The Problem of Evil: Insights of BOETHIUS

– 6th Century AD –

It’s a famous atheist argument: “If God exists, why does he let good things happen to bad people?” This paradox dates back to the Greek philosopher Epicurus, who argued that the universe was not designed, all things are made of random conglomerations of atoms, and since there is no soul that can survive the body after death, we should enjoy our lives while we can.

Very few of the writings of Epicurus survive. We rely on the early Christian writer Lactantius (250 – 325 AD) for the earliest formulation of the “Epicurean Paradox”:

God, [Epicurus] says, either wishes to take away evils, and is unable; or He is able, and is unwilling; or He is neither willing nor able, or He is both willing and able. If He is willing and is unable, He is feeble, which is not in accordance with the character of God; if He is able and unwilling, He is envious, which is equally at variance with God; if He is neither willing nor able, He is both envious and feeble, and therefore not God; if He is both willing and able, which alone is suitable to God, from what source then are evils? Or why does He not remove them?

In essence, Epicurus argues that (1) an all-powerful God could destroy all evil and (2) an all-good God would destroy all evil. So why is there evil? He concludes that there is no God.

After more than twenty centuries, this is still a common argument. Much of Epicurean philosophy survives in a poem written by Lucretius in the first century, On the Nature of Things, which argued that the universe is too imperfect, and suffers too much decay, to be created or upheld by a God or gods. Seventeen centuries later Voltaire called himself a “latter-day Lucretius,” and wrote an entire satirical novel, Candide, ridiculing the idea that we live in the best of all possible worlds. In his 1779 Dialogues Concerning Natural Religion, David Hume uses the Epicurean paradox to criticize the idea of a God with human-like characteristics.  In 1957 Russell put it like this in his Preface to Why I Am Not a Christian:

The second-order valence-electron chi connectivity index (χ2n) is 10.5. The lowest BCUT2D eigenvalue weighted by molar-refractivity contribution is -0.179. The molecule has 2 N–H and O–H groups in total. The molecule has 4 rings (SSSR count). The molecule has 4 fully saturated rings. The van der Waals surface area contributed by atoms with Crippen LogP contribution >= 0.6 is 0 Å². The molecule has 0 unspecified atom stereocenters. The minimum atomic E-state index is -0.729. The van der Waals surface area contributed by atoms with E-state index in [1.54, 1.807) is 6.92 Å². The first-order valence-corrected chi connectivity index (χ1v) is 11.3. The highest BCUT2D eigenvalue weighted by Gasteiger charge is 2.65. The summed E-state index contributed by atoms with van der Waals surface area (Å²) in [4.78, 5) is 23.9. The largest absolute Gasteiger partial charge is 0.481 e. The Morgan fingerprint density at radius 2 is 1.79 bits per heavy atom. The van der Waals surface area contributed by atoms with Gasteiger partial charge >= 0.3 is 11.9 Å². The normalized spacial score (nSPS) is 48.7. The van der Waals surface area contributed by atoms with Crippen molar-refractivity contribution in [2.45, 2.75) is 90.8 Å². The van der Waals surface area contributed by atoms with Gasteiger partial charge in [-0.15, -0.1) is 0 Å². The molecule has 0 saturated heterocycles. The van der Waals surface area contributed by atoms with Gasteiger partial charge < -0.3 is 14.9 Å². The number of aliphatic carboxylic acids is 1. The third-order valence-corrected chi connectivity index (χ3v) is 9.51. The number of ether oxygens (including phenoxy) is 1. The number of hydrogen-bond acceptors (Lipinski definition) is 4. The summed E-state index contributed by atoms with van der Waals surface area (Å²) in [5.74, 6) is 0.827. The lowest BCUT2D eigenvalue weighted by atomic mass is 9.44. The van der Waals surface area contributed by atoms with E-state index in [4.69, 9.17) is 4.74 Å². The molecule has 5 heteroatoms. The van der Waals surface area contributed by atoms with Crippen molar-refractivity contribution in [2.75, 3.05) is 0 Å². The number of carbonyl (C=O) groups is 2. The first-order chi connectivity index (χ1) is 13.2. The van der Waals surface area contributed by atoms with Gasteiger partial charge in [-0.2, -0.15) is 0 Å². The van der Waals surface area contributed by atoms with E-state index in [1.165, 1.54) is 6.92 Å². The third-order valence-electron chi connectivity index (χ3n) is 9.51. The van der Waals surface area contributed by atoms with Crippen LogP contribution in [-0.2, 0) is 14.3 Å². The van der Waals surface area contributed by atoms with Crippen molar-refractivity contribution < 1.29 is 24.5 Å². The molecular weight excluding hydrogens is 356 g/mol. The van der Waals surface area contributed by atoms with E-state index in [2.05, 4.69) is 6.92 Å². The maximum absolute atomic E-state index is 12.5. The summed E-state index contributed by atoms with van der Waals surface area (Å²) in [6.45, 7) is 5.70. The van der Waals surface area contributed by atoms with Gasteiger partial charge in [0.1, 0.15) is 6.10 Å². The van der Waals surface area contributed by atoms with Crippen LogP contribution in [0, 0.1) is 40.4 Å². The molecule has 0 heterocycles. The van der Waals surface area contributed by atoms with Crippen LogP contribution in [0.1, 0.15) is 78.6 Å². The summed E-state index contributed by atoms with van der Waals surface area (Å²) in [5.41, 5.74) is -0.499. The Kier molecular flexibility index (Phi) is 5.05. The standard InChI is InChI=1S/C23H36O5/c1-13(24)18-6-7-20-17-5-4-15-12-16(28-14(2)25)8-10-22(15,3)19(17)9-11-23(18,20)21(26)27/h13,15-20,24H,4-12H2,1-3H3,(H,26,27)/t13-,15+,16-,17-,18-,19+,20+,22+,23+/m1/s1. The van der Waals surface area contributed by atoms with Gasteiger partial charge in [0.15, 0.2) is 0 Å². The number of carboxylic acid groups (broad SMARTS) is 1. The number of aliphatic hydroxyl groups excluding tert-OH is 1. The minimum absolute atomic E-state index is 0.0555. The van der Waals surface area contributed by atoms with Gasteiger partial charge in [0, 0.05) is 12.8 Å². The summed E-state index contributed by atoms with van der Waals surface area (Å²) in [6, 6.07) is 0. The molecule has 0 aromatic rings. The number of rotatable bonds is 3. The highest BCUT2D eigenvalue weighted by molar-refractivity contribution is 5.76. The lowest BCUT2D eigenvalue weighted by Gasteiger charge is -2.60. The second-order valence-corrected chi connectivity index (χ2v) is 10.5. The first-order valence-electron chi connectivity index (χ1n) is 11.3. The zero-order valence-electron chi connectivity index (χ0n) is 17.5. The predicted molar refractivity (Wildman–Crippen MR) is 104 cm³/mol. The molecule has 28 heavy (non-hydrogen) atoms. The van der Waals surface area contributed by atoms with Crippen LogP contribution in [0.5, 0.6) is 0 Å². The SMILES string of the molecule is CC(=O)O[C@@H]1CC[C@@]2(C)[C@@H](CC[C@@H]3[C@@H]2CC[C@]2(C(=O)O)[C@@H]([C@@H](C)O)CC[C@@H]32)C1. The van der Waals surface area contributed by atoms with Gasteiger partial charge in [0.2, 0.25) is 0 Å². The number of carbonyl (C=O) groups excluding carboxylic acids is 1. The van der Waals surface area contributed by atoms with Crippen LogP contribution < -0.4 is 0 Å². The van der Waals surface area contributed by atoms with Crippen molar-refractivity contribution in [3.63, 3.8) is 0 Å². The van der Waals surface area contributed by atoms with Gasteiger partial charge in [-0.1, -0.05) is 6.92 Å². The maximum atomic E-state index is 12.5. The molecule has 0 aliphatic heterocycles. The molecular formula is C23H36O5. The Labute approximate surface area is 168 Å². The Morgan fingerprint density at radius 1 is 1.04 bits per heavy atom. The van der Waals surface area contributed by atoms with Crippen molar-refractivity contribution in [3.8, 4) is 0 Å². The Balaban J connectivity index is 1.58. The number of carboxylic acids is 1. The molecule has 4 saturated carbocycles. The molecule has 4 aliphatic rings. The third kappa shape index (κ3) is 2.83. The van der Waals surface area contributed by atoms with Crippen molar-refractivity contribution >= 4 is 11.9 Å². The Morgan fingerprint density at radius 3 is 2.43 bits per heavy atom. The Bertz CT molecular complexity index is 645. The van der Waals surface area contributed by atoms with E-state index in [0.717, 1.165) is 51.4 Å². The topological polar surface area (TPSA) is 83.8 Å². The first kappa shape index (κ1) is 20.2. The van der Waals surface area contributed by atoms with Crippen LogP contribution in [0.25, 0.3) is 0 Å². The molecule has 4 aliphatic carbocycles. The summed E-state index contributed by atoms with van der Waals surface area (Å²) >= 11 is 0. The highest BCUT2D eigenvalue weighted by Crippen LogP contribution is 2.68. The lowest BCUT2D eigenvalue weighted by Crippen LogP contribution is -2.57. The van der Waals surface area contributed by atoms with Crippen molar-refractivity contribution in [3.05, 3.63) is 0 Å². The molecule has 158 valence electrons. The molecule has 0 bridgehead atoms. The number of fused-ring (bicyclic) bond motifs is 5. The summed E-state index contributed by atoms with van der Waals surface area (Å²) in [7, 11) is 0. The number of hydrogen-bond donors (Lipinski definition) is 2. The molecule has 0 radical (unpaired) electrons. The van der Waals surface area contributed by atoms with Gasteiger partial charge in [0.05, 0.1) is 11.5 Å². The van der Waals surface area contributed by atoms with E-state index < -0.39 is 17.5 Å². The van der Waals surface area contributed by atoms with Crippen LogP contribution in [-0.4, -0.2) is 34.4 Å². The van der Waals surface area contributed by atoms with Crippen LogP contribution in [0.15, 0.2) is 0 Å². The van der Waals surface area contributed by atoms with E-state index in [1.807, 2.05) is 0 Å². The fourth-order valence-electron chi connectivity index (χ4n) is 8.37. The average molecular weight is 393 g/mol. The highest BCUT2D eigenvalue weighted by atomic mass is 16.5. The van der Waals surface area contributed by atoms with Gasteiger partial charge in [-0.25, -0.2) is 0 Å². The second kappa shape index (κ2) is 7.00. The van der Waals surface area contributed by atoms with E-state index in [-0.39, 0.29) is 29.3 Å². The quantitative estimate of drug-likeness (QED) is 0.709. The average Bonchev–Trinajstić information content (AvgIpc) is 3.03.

Apart from logical cogency, there is to me something a little odd about the ethical valuations of those who think that an omnipotent, omniscient, and benevolent Deity, after preparing the ground by many millions of years of lifeless nebulae, would consider Himself adequately rewarded by the final emergence of Hitler and Stalin and the H-bomb.

More recently, in his 2004 book, The End of Faith, Sam Harris quotes the above passage by Bertrand Russell and concludes:

This is a devastating observation, and there is no retort to it. In the face of God’s obvious inadequacies, the pious have generally held that one cannot apply earthly norms to the Creator of the universe. This argument loses its force the moment we notice that the Creator who purports to be beyond human judgment is consistently ruled by human passions ….”

The question of why evil exists is quite possibly the most trusted weapon of atheist philosophers. They tend to use it rhetorically and sarcastically, as Christopher Hitchens does against the notion of a designed universe: “Meanwhile, the sun is getting ready to explode and devour its dependent planets like some jealous chief or tribal deity. Some design!”